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The ax Abraham Lincoln used a week before he was assassinated
Eric Charbonneau/Le Studio


And there is no end in sight. Cornelius recently found a 640-page book entitled A Treatise on Some of the Insects Injurious to Vegetation that was given to Lincoln in 1862 by Charles L. Flint, who had edited and updated the work to its third edition. Lincoln had, according to his former law partner William Herndon, at least a passing interest in botany.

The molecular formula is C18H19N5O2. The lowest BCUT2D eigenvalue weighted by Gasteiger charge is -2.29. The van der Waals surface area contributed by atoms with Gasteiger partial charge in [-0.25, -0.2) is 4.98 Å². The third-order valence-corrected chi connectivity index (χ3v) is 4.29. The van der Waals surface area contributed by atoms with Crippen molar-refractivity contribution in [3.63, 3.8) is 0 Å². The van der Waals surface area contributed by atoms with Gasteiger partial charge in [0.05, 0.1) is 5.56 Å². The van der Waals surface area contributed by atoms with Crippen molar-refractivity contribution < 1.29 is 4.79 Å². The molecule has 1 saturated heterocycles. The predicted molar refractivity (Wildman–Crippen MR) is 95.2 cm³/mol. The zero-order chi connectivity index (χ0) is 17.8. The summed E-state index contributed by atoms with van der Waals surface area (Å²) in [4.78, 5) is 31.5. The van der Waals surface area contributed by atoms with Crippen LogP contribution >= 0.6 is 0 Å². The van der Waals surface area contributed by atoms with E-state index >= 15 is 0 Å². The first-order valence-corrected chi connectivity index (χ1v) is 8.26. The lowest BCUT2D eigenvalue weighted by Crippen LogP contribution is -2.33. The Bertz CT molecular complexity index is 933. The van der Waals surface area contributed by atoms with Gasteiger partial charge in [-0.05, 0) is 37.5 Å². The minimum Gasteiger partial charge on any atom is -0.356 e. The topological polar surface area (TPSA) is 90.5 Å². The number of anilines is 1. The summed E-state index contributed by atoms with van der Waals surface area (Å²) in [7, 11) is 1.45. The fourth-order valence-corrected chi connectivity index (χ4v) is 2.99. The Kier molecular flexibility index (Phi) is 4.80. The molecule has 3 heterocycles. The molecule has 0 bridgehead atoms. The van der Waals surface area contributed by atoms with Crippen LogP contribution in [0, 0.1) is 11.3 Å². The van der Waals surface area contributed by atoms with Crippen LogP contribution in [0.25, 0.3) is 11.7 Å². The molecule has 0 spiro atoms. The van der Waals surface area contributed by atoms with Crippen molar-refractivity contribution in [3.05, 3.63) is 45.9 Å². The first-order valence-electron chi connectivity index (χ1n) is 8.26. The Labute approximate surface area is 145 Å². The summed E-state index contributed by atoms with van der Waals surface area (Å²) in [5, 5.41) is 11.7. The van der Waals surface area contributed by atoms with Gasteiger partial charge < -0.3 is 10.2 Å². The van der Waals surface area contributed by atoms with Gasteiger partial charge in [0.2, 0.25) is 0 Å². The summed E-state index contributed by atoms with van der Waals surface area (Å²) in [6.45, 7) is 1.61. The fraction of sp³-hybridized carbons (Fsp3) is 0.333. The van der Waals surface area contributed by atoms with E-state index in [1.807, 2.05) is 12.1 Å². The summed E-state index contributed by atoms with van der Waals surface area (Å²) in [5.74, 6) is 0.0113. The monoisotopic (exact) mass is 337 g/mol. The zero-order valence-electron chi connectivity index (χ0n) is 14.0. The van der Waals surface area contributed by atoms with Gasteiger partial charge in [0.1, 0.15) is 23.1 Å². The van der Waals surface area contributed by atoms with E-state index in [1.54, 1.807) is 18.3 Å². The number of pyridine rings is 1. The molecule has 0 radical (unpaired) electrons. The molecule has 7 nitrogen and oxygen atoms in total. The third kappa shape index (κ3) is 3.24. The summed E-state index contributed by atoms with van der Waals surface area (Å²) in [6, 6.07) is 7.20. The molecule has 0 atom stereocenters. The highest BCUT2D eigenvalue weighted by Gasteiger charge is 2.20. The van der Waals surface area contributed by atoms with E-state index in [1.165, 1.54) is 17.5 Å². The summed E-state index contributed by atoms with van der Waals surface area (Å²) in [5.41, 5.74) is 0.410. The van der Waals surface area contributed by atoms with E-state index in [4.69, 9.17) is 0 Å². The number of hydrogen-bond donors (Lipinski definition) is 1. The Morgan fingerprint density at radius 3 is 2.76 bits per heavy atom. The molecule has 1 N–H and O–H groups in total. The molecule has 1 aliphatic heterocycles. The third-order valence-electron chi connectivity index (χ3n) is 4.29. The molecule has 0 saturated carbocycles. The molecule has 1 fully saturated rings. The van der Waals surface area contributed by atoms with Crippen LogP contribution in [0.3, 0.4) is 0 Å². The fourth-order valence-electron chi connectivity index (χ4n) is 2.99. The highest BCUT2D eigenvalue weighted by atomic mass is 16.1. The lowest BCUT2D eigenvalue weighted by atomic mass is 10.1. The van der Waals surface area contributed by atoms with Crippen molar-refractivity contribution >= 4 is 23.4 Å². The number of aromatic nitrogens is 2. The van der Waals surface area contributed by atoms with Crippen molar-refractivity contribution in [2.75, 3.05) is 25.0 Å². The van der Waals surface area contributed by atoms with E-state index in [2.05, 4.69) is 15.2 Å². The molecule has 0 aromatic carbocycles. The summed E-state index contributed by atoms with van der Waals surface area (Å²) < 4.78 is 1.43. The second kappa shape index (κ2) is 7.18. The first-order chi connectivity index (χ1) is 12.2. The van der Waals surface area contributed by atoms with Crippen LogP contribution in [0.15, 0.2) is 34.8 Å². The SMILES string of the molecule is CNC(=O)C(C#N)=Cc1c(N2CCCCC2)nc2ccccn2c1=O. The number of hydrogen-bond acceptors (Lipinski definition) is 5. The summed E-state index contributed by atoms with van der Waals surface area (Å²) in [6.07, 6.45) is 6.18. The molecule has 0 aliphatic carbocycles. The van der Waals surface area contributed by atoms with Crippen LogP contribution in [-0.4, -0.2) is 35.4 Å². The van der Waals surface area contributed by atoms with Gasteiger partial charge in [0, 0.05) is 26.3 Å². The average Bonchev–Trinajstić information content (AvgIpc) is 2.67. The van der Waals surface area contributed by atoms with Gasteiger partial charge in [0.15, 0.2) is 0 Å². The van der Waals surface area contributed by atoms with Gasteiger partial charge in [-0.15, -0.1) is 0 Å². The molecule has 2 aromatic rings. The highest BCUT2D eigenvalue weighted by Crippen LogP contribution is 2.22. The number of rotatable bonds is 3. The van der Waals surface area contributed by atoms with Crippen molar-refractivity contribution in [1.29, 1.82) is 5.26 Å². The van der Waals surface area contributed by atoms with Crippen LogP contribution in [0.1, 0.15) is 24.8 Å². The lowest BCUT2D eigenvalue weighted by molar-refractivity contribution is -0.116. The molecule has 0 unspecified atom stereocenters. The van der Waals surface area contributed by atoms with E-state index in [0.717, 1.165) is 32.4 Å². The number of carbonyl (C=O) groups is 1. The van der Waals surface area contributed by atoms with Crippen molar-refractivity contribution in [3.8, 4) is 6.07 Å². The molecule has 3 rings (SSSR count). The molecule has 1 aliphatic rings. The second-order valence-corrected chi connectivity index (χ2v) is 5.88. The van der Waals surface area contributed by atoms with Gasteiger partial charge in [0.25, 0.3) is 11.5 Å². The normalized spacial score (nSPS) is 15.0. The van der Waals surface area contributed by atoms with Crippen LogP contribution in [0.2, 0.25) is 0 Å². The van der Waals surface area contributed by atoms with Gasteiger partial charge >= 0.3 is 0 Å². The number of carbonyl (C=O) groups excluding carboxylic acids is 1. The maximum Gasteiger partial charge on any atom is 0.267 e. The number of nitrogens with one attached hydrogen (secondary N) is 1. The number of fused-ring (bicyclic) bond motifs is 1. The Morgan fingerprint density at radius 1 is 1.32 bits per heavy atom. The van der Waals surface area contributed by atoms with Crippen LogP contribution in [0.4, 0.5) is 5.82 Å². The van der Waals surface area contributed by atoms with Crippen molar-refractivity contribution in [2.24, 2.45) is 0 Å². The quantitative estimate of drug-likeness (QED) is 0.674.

“There is some possibility that Lincoln looked at it,” Cornelius says. “Is it more important to read about Shakespeare or insects injurious to plants while your generals are sitting in winter camp, refusing to move?”

Scholars may never know whether Lincoln found time to read about plants while the Civil War raged, but the hunt for treasures at the museum endures.

“It’s very exciting,” Cornelius says. “Almost every day, we find something. We’re constantly learning new things, 150 years after he died.”


Bruce Rushton lives in Springfield and spends more time than he should gazing at statues of Abraham Lincoln, of which there are plenty within easy walking distance.